A call has been made for interim safety measures to be introduced on stretches of the N5 following another serious collision in the Tulsk area earlier this week.
Fianna Fáil TD for Roscommon/Galway Eugene Murphy was speaking in the Dáil chamber under Topical Issues when he raised major road safety concerns on the N5.
“We know that a by-pass from Ballaghaderreen to Scramogue Cross, is being progressed but we cannot wait for the by-pass. If we do not do something in the meantime, there will be carnage. There are so many near misses and so many people have been injured. Many have been killed over the years on the route from Tarmonbarry to Ballaghaderreen. Over the past 40 years since the N5 was built, more than 30 people have lost their lives on it. If that had occurred in any other part of the country, there would be a significant outcry,” said Deputy Murphy.
The Fianna Fáil TD said that people going about their everyday business in the villages and towns along the road are facing ongoing dangers.
“This issue affects parents bringing their children to school, people alighting at halls and older people going to day care centres. There has been a big increase in the population of Tarmonbarry in recent years-It is probably one of the fastest growing areas in the county. However, very few new traffic control measures have been put in place in the village. Scramogue Cross is a well-known point in County Roscommon. A regional road cuts through it and there have been several accidents there through the years. Strokestown has not been by-passed and a significant amount of business comes to the town as a result. However, there are now two major housing estates on the Tulsk road on the edge of the town. On numerous occasions in recent weeks, lorries have almost hit cars going into or coming out of those estates. People live in fear of such situations.
“In Tulsk village, a major regional road cuts through the national primary route. There was a serious accident at that junction earlier this week. There are similar issues in places such as Bellanagare village and Frenchpark,” said Deputy Murphy.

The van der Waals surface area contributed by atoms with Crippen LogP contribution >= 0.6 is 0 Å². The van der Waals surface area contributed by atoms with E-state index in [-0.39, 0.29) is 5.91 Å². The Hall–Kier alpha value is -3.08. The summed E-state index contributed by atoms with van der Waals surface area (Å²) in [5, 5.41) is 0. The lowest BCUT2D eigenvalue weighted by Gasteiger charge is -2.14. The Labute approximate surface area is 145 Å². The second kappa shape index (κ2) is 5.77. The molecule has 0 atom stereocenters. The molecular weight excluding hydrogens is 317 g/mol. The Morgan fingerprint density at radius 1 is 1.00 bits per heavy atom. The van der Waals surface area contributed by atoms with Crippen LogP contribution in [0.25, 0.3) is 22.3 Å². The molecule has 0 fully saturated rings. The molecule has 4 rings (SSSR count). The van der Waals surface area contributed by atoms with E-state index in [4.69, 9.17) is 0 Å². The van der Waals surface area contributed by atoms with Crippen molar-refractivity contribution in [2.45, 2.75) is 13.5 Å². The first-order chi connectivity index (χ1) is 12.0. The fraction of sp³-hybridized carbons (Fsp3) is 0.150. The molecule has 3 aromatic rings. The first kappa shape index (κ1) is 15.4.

“In his reply, the Minister of State referred to the by-pass and how it is progressing. It will not be in place for a significant number of years – three, four or possibly more. If something is not urgently done in the meantime, there will be loss of life. There are measures that can be taken and which will not cost the Government or Transport Infrastructure Ireland, TII, a lot of money. A measure that has worked on other parts of the route is a roadside sign on which a driver’s speed flashes up. That is one of the best ways of controlling traffic and the signs are working very well across the country,” said Deputy Murphy.
Deputy Murphy called for immediate contact to be made with TII with a view to establishing what can be done in the short term.
“An example of an issue that could easily be addressed is the lack of a double continuous white line on the Tulsk road in Strokestown. Many large trucks go through the town and onto that road. It is a threat to people’s lives. I ask that the Minister of State, please, bring this message back to the Minister and immediately request that TII carry out an assessment of that issue without further delay,” concluded Deputy Murphy.